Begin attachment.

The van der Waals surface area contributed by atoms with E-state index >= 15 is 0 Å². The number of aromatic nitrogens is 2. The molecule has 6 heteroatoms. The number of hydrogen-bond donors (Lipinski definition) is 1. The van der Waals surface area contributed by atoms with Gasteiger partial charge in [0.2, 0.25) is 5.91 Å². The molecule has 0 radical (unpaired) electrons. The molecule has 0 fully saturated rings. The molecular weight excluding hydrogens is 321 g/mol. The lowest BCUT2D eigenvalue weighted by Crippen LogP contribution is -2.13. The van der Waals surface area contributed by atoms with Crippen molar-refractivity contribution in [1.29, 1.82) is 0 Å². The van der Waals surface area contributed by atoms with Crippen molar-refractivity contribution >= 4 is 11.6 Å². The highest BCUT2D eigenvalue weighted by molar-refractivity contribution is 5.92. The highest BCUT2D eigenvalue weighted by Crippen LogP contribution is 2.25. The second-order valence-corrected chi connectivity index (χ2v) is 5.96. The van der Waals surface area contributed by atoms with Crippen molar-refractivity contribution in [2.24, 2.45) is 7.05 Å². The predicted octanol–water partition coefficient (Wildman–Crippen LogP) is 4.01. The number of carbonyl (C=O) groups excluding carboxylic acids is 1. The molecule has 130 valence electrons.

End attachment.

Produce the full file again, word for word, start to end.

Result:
The van der Waals surface area contributed by atoms with E-state index >= 15 is 0 Å². The number of aromatic nitrogens is 2. The molecule has 6 heteroatoms. The number of hydrogen-bond donors (Lipinski definition) is 1. The van der Waals surface area contributed by atoms with Gasteiger partial charge in [0.2, 0.25) is 5.91 Å². The molecule has 0 radical (unpaired) electrons. The molecule has 0 fully saturated rings. The molecular weight excluding hydrogens is 321 g/mol. The lowest BCUT2D eigenvalue weighted by Crippen LogP contribution is -2.13. The van der Waals surface area contributed by atoms with Crippen molar-refractivity contribution in [1.29, 1.82) is 0 Å². The van der Waals surface area contributed by atoms with Crippen molar-refractivity contribution >= 4 is 11.6 Å². The highest BCUT2D eigenvalue weighted by molar-refractivity contribution is 5.92. The highest BCUT2D eigenvalue weighted by Crippen LogP contribution is 2.25. The second-order valence-corrected chi connectivity index (χ2v) is 5.96. The van der Waals surface area contributed by atoms with Crippen molar-refractivity contribution in [2.24, 2.45) is 7.05 Å². The predicted octanol–water partition coefficient (Wildman–Crippen LogP) is 4.01. The number of carbonyl (C=O) groups excluding carboxylic acids is 1. The molecule has 130 valence electrons.